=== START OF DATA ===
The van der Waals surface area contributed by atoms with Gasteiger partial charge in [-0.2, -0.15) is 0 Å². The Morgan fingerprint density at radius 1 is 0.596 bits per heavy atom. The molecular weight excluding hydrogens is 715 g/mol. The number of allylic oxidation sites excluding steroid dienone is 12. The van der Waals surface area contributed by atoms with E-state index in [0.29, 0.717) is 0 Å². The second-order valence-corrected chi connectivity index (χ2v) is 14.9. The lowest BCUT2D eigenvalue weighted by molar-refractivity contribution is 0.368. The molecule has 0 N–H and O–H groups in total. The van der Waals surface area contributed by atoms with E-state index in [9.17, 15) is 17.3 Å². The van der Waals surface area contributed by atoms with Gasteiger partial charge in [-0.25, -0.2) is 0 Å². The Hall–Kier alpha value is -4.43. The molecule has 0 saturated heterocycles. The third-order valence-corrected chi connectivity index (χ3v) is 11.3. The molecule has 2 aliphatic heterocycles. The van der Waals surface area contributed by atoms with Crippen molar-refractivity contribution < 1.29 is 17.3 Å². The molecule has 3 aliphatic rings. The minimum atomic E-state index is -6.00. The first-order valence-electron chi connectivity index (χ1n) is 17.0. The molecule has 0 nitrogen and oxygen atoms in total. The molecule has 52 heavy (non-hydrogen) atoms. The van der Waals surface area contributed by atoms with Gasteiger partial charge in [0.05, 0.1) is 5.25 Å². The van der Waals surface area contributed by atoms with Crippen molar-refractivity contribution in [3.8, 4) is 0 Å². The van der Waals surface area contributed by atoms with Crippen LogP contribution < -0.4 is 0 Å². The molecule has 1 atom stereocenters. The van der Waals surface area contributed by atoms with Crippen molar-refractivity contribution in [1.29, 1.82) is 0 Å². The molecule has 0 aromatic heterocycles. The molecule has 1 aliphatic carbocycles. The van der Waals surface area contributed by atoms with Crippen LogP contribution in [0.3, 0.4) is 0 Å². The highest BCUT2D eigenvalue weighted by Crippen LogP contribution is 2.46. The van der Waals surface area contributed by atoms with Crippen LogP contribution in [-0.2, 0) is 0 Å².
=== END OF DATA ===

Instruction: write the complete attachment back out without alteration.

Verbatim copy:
The van der Waals surface area contributed by atoms with Gasteiger partial charge in [-0.2, -0.15) is 0 Å². The Morgan fingerprint density at radius 1 is 0.596 bits per heavy atom. The molecular weight excluding hydrogens is 715 g/mol. The number of allylic oxidation sites excluding steroid dienone is 12. The van der Waals surface area contributed by atoms with E-state index in [0.29, 0.717) is 0 Å². The second-order valence-corrected chi connectivity index (χ2v) is 14.9. The lowest BCUT2D eigenvalue weighted by molar-refractivity contribution is 0.368. The molecule has 0 N–H and O–H groups in total. The van der Waals surface area contributed by atoms with E-state index in [9.17, 15) is 17.3 Å². The van der Waals surface area contributed by atoms with Gasteiger partial charge in [-0.25, -0.2) is 0 Å². The Hall–Kier alpha value is -4.43. The molecule has 0 saturated heterocycles. The third-order valence-corrected chi connectivity index (χ3v) is 11.3. The molecule has 2 aliphatic heterocycles. The van der Waals surface area contributed by atoms with Crippen molar-refractivity contribution < 1.29 is 17.3 Å². The molecule has 3 aliphatic rings. The minimum atomic E-state index is -6.00. The first-order valence-electron chi connectivity index (χ1n) is 17.0. The molecule has 0 nitrogen and oxygen atoms in total. The molecule has 52 heavy (non-hydrogen) atoms. The van der Waals surface area contributed by atoms with Gasteiger partial charge in [0.05, 0.1) is 5.25 Å². The van der Waals surface area contributed by atoms with Crippen molar-refractivity contribution in [3.8, 4) is 0 Å². The van der Waals surface area contributed by atoms with Crippen LogP contribution < -0.4 is 0 Å². The molecule has 1 atom stereocenters. The van der Waals surface area contributed by atoms with Crippen molar-refractivity contribution in [1.29, 1.82) is 0 Å². The molecule has 0 aromatic heterocycles. The molecule has 1 aliphatic carbocycles. The van der Waals surface area contributed by atoms with Crippen LogP contribution in [0.3, 0.4) is 0 Å². The highest BCUT2D eigenvalue weighted by Crippen LogP contribution is 2.46. The van der Waals surface area contributed by atoms with Crippen LogP contribution in [-0.2, 0) is 0 Å².